FIGS. 11 and 12 depict plan views in diagrammatic form of a plurality of electrode pattern arrangements of the type shown in FIGS. 2 and 3 to form alternative nested or tiled patterns thereof in a soil site.
Since the basic structure and operation of a system in which the novel technique of the invention can be used are clearly shown and discussed in the aforesaid Probstein et al. patent, such description need not be repeated here and the disclosure of such patent is incorporated by reference herein. The figures herein show diagrammatic representations of electrode patterns in accordance with the invention. Such information, together with that provided in the Probstein et al. patent, provides an adequate disclosure of the invention as would be needed by those in the art to understand and practice the invention.
As seen in the exemplary embodiment of FIG. 1, for example, a single source electrode 10 is positioned in a soil site 11 and has a plurality of three sink electrodes 12 which in the particular embodiment shown are substantially symmetrically positioned about the source electrode as shown. An electric field pattern will be developed in the soil site between the source electrode 10 and the sink electrodes 12 due to the supplying of different voltages at the source electrode and at the sink electrodes, which produce voltage gradients between the source electrode and each of the sink electrodes. A purging liquid is supplied to the source electrode in the manner described in the aforesaid Probstein et al. patent. Accordingly, an outward flow of contaminant from the source electrode 10 occurs in the soil site target region 13, a substantial portion of the flow being to the sink electrodes 12, as shown by arrows 14. The contaminant flowing to the sink electrodes can then be removed from the sink electrodes, as discussed below. Portions of contaminant that do not flow to the sink electrodes will flow to and remain in regions of the soil site which are between the sink electrodes 12 outside the target region 13. Accordingly, the soil site is effectively cleaned of contaminant material throughout the target region 13. Although the overall flow field in the target region normally will have a relatively complicated and non-uniform pattern, for simplicity the complete flow field pattern is not depicted in detail here.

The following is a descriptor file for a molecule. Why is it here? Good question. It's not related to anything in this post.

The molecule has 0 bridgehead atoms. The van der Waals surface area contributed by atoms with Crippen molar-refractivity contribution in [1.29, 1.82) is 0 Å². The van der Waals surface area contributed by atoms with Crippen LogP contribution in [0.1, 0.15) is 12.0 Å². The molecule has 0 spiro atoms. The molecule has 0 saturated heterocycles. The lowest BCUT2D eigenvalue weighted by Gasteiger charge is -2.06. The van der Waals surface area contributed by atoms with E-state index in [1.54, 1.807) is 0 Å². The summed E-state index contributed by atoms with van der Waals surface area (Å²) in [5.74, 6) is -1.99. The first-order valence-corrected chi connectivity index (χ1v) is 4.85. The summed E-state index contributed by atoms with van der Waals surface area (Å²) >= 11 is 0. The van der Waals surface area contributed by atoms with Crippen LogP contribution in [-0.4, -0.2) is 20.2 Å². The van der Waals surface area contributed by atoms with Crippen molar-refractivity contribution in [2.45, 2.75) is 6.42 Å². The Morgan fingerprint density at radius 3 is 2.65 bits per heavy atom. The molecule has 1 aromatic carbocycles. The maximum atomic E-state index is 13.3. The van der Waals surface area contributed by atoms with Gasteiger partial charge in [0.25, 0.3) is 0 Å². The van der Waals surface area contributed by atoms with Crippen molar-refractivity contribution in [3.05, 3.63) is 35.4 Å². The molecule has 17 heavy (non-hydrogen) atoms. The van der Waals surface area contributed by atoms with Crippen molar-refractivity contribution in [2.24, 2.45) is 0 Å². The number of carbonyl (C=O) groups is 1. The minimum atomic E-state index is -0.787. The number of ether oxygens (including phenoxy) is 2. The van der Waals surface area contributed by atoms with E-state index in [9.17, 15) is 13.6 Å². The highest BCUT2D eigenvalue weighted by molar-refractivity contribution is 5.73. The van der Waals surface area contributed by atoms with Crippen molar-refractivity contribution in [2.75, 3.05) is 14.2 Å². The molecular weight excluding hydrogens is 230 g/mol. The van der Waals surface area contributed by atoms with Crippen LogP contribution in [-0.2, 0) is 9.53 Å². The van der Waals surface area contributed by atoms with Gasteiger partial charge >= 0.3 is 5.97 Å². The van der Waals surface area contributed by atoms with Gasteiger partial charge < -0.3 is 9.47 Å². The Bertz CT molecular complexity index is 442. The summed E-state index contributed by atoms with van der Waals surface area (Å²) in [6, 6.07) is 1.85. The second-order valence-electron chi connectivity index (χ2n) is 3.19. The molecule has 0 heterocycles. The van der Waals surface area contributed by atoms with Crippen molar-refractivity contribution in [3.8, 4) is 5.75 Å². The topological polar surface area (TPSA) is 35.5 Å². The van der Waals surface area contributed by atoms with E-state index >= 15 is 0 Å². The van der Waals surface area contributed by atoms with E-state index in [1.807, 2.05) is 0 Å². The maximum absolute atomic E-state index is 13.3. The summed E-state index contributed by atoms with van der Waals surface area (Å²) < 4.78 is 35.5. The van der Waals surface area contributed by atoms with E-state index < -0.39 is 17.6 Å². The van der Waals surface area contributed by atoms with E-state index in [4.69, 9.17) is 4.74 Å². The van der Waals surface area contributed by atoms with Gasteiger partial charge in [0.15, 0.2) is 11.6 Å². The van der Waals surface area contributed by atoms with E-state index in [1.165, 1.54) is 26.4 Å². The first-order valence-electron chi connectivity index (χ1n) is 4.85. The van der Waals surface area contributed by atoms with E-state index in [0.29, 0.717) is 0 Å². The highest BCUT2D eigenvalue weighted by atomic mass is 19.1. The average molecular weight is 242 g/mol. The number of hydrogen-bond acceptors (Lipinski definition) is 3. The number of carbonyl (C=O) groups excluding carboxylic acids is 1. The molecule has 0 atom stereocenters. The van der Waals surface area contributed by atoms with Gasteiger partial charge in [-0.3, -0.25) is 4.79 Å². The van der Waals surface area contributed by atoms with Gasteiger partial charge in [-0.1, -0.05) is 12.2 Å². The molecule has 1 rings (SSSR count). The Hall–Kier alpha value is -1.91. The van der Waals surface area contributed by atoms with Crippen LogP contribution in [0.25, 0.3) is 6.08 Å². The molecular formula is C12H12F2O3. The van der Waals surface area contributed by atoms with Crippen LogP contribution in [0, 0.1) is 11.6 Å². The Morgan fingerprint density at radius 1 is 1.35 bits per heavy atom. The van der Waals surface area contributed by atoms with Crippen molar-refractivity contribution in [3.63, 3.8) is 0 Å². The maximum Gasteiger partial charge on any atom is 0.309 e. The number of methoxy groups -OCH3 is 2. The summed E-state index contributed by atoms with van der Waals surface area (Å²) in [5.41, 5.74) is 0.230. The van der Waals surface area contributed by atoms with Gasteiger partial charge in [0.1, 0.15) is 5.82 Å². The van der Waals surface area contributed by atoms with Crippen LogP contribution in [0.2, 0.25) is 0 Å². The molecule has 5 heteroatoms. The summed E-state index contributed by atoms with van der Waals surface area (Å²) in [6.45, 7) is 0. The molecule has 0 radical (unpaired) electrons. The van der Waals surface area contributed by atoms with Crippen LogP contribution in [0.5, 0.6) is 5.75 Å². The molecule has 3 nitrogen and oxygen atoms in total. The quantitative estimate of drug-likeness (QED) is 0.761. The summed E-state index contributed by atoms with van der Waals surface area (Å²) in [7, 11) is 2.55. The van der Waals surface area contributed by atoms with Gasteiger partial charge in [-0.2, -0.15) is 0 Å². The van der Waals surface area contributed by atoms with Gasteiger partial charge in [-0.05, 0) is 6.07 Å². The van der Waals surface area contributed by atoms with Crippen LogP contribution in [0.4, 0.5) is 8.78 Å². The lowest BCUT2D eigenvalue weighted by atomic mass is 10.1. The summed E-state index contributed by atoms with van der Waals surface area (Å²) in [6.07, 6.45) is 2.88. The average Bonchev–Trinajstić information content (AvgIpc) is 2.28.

If additional sink electrodes are used, as seen in FIGS. 2 and 3, where four and six sink electrodes, respectively, are positioned about a source electrode 10, even more of the soil site will be cleared, as shown by purged target regions 15 and 16, respectively. It is clear that the use of even more sink electrodes would provide for cleaning of even more of the soil site region. A balance between the number of sink electrodes utilized about the source electrode and the costs of providing additional electrodes and accommodating the collection from all of the sink electrodes to achieve the increase in cleaning efficiency that results will normally determine the electrode pattern arrangement used in any particular application.